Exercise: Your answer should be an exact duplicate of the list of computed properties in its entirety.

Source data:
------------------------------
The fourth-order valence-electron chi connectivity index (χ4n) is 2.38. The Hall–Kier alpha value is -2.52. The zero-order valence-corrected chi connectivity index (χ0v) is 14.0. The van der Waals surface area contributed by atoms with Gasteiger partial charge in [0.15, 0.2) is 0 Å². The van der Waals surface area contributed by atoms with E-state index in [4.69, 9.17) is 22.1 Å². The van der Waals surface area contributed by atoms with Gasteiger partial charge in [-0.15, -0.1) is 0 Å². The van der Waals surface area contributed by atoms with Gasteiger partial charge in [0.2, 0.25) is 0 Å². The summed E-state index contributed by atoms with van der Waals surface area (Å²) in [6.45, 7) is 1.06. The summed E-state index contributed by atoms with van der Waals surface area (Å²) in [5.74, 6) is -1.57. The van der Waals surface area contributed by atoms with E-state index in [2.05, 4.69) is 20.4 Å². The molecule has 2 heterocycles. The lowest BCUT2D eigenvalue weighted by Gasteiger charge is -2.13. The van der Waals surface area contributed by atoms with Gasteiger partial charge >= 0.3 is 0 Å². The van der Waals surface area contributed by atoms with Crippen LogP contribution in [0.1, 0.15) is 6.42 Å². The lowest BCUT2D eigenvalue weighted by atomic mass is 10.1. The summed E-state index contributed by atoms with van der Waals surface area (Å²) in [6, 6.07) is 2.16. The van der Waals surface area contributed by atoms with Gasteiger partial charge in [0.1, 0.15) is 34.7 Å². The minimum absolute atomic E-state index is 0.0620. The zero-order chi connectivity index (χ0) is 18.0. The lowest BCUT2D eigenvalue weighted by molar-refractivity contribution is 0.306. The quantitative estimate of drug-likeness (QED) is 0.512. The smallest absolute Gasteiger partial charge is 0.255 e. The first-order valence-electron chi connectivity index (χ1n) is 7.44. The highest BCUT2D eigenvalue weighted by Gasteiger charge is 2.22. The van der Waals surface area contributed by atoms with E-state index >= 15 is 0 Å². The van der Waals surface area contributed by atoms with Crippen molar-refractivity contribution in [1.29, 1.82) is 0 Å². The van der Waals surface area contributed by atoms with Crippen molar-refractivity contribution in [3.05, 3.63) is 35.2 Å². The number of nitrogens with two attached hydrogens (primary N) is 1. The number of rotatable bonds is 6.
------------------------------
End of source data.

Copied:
The fourth-order valence-electron chi connectivity index (χ4n) is 2.38. The Hall–Kier alpha value is -2.52. The zero-order valence-corrected chi connectivity index (χ0v) is 14.0. The van der Waals surface area contributed by atoms with Gasteiger partial charge in [0.15, 0.2) is 0 Å². The van der Waals surface area contributed by atoms with E-state index in [4.69, 9.17) is 22.1 Å². The van der Waals surface area contributed by atoms with Gasteiger partial charge in [-0.15, -0.1) is 0 Å². The van der Waals surface area contributed by atoms with Gasteiger partial charge in [0.2, 0.25) is 0 Å². The summed E-state index contributed by atoms with van der Waals surface area (Å²) in [6.45, 7) is 1.06. The summed E-state index contributed by atoms with van der Waals surface area (Å²) in [5.74, 6) is -1.57. The van der Waals surface area contributed by atoms with E-state index in [2.05, 4.69) is 20.4 Å². The molecule has 2 heterocycles. The lowest BCUT2D eigenvalue weighted by Gasteiger charge is -2.13. The van der Waals surface area contributed by atoms with Gasteiger partial charge >= 0.3 is 0 Å². The van der Waals surface area contributed by atoms with Crippen LogP contribution in [0.1, 0.15) is 6.42 Å². The lowest BCUT2D eigenvalue weighted by atomic mass is 10.1. The summed E-state index contributed by atoms with van der Waals surface area (Å²) in [6, 6.07) is 2.16. The van der Waals surface area contributed by atoms with Gasteiger partial charge in [0.1, 0.15) is 34.7 Å². The minimum absolute atomic E-state index is 0.0620. The zero-order chi connectivity index (χ0) is 18.0. The lowest BCUT2D eigenvalue weighted by molar-refractivity contribution is 0.306. The quantitative estimate of drug-likeness (QED) is 0.512. The smallest absolute Gasteiger partial charge is 0.255 e. The first-order valence-electron chi connectivity index (χ1n) is 7.44. The highest BCUT2D eigenvalue weighted by Gasteiger charge is 2.22. The van der Waals surface area contributed by atoms with E-state index >= 15 is 0 Å². The van der Waals surface area contributed by atoms with Crippen molar-refractivity contribution in [1.29, 1.82) is 0 Å². The van der Waals surface area contributed by atoms with Crippen molar-refractivity contribution in [3.05, 3.63) is 35.2 Å². The number of nitrogens with two attached hydrogens (primary N) is 1. The number of rotatable bonds is 6.